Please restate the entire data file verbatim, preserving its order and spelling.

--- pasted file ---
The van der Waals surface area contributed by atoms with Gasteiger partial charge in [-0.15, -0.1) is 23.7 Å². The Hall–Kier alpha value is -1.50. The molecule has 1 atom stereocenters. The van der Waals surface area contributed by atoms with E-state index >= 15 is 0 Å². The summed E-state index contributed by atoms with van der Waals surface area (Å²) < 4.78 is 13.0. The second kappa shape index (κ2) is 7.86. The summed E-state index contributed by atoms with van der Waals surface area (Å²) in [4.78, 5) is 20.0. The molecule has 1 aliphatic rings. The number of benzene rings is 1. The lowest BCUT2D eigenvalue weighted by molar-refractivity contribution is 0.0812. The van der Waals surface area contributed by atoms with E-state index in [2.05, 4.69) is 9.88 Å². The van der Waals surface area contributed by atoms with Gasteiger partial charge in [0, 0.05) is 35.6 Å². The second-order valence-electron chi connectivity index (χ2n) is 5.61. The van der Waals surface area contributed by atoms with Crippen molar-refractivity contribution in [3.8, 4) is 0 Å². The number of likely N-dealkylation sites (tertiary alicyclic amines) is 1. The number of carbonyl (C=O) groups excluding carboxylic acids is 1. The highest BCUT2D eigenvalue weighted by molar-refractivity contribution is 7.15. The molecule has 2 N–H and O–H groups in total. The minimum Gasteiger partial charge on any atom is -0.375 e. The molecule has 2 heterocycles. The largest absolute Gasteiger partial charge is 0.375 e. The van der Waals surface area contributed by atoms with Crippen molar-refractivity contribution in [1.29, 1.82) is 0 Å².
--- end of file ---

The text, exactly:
The van der Waals surface area contributed by atoms with Gasteiger partial charge in [-0.15, -0.1) is 23.7 Å². The Hall–Kier alpha value is -1.50. The molecule has 1 atom stereocenters. The van der Waals surface area contributed by atoms with E-state index >= 15 is 0 Å². The summed E-state index contributed by atoms with van der Waals surface area (Å²) < 4.78 is 13.0. The second kappa shape index (κ2) is 7.86. The summed E-state index contributed by atoms with van der Waals surface area (Å²) in [4.78, 5) is 20.0. The molecule has 1 aliphatic rings. The number of benzene rings is 1. The lowest BCUT2D eigenvalue weighted by molar-refractivity contribution is 0.0812. The van der Waals surface area contributed by atoms with E-state index in [2.05, 4.69) is 9.88 Å². The van der Waals surface area contributed by atoms with Gasteiger partial charge in [0, 0.05) is 35.6 Å². The second-order valence-electron chi connectivity index (χ2n) is 5.61. The van der Waals surface area contributed by atoms with Crippen molar-refractivity contribution in [3.8, 4) is 0 Å². The number of likely N-dealkylation sites (tertiary alicyclic amines) is 1. The number of carbonyl (C=O) groups excluding carboxylic acids is 1. The highest BCUT2D eigenvalue weighted by molar-refractivity contribution is 7.15. The molecule has 2 N–H and O–H groups in total. The minimum Gasteiger partial charge on any atom is -0.375 e. The molecule has 2 heterocycles. The largest absolute Gasteiger partial charge is 0.375 e. The van der Waals surface area contributed by atoms with Crippen molar-refractivity contribution in [1.29, 1.82) is 0 Å².